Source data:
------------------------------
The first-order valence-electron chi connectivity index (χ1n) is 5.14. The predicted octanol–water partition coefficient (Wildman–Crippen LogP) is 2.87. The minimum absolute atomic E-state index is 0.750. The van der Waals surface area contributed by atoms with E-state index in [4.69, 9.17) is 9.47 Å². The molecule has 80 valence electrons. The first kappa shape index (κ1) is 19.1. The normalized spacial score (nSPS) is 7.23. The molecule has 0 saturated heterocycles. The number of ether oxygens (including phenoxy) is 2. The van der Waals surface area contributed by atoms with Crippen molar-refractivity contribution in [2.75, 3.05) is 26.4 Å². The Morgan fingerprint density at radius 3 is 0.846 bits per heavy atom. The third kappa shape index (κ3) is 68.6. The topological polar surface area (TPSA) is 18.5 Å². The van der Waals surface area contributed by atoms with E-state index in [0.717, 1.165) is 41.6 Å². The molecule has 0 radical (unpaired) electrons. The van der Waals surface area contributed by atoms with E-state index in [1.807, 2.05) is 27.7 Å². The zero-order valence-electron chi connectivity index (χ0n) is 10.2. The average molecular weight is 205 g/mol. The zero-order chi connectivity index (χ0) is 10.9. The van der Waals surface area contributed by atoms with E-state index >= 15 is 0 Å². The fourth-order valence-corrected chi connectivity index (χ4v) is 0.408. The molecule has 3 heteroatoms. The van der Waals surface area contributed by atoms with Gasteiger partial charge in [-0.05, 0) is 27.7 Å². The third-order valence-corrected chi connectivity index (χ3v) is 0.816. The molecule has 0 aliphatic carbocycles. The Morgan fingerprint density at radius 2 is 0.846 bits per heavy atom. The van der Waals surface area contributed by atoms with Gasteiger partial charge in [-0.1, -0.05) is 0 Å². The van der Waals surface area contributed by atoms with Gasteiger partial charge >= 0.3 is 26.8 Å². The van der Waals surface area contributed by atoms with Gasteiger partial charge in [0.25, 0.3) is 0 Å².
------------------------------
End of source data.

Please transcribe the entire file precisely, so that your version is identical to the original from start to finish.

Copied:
The first-order valence-electron chi connectivity index (χ1n) is 5.14. The predicted octanol–water partition coefficient (Wildman–Crippen LogP) is 2.87. The minimum absolute atomic E-state index is 0.750. The van der Waals surface area contributed by atoms with E-state index in [4.69, 9.17) is 9.47 Å². The molecule has 80 valence electrons. The first kappa shape index (κ1) is 19.1. The normalized spacial score (nSPS) is 7.23. The molecule has 0 saturated heterocycles. The number of ether oxygens (including phenoxy) is 2. The van der Waals surface area contributed by atoms with Crippen molar-refractivity contribution in [2.75, 3.05) is 26.4 Å². The Morgan fingerprint density at radius 3 is 0.846 bits per heavy atom. The third kappa shape index (κ3) is 68.6. The topological polar surface area (TPSA) is 18.5 Å². The van der Waals surface area contributed by atoms with E-state index in [0.717, 1.165) is 41.6 Å². The molecule has 0 radical (unpaired) electrons. The van der Waals surface area contributed by atoms with E-state index in [1.807, 2.05) is 27.7 Å². The zero-order valence-electron chi connectivity index (χ0n) is 10.2. The average molecular weight is 205 g/mol. The zero-order chi connectivity index (χ0) is 10.9. The van der Waals surface area contributed by atoms with E-state index >= 15 is 0 Å². The fourth-order valence-corrected chi connectivity index (χ4v) is 0.408. The molecule has 3 heteroatoms. The van der Waals surface area contributed by atoms with Gasteiger partial charge in [-0.05, 0) is 27.7 Å². The third-order valence-corrected chi connectivity index (χ3v) is 0.816. The molecule has 0 aliphatic carbocycles. The Morgan fingerprint density at radius 2 is 0.846 bits per heavy atom. The van der Waals surface area contributed by atoms with Gasteiger partial charge in [-0.1, -0.05) is 0 Å². The van der Waals surface area contributed by atoms with Gasteiger partial charge >= 0.3 is 26.8 Å². The van der Waals surface area contributed by atoms with Gasteiger partial charge in [0.25, 0.3) is 0 Å².